If you are running a business that can benefit from community platforms, Clubhouse can be useful. It does require an investment of time and planning, more so because it needs a “lean forward” participation, unlike a social feed timeline which is more “lean back”.
An easy path to immersion: Clubhouse has created an intimacy around social media which has been missing from all the large platforms. It defied the metaphor of “post and reply” by herding people into a room and tapped into the need for spontaneity which has been missing from all social platforms.
The best part about it is the minimal effort required to create or join conversations, and the immersive nature, which is the exact opposite of all other social networks, which thrive on overloading you with conversations and creating more and more distraction.
Just like any online community it has its pros and cons. On the good side, there are small communities that you can join, and meaningfully participate in conversations. It creates a great leveller because every person in a group or room has a chance to be as active or as passive as they like to. However, some of the groups have become so large and diverse that they tend to become unattractive. For the very broad topics, sub-groups may be the way to go in order to scale Clubhouse and keep the experiences meaningful.
Making time for Clubhouse: Initially, when I joined, I was quite sceptical about it but over the past few weeks I've joined groups that I'm interested in, related to marketing, B2B, Fintech etc, and also some personal interest groups related to climate change. It's becoming more habitual for me and now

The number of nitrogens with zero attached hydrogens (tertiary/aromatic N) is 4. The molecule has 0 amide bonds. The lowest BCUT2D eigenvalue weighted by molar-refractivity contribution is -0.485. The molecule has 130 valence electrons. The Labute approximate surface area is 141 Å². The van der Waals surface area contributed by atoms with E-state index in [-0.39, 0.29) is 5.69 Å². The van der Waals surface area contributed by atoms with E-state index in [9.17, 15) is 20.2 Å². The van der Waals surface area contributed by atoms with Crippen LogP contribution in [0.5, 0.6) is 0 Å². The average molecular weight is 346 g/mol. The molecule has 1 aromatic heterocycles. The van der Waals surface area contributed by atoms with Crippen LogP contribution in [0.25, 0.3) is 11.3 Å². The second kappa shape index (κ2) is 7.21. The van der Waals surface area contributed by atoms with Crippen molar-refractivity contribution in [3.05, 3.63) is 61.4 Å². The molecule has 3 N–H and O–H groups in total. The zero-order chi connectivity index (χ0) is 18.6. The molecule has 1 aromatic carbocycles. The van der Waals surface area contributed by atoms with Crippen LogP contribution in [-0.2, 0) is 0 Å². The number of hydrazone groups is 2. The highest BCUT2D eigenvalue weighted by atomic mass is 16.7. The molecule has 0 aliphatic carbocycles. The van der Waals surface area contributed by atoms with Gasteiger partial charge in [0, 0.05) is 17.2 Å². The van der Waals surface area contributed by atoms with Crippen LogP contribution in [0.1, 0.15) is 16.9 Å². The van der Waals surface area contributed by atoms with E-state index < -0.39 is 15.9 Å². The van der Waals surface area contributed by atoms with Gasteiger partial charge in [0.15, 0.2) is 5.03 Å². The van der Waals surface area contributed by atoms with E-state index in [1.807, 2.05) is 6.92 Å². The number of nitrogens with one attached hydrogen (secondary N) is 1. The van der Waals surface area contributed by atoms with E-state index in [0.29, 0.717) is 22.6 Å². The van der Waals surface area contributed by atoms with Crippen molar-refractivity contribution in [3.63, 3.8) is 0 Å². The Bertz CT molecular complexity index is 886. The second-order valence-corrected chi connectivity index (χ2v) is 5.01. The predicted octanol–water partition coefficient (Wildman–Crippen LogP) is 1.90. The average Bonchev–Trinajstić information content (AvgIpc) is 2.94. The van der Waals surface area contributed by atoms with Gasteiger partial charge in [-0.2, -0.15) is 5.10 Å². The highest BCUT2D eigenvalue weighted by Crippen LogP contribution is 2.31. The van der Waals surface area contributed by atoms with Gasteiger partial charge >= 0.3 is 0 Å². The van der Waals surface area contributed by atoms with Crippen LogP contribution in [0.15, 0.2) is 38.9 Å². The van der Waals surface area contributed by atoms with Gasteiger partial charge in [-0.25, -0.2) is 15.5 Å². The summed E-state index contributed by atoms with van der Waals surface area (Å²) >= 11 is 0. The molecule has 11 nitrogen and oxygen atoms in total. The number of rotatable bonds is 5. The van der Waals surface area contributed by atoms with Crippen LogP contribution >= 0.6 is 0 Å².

- I have moved the icon to my home screen
- I track events that I like, and add them to my calendar. I like to participate fully in conversations and not multi-task as you cannot immerse in the topic if you don't focus.
- Sometimes I do it while walking (around the house).
- Saturday events seem to work well for me, as well as late evening, so it does not take away from my work day.
- Once a week or two, I will participate in a daytime event as well, especially fintech-related.
Creating durable value: It's easy to get lost in Clubhouse and the key is:
- Find / follow users whose opinions you value or know very well. Clubhouse keeps notifying you about who joined which room and you do want to make sure you are not receiving too many distracting notifications.
- Connect with other people who are speaking or are the moderator, to help and/or create meaningful value for myself.
- It's very important to curate what rooms you want to be in. I have joined far too many and that's just the process of me figuring out where the most value lies for me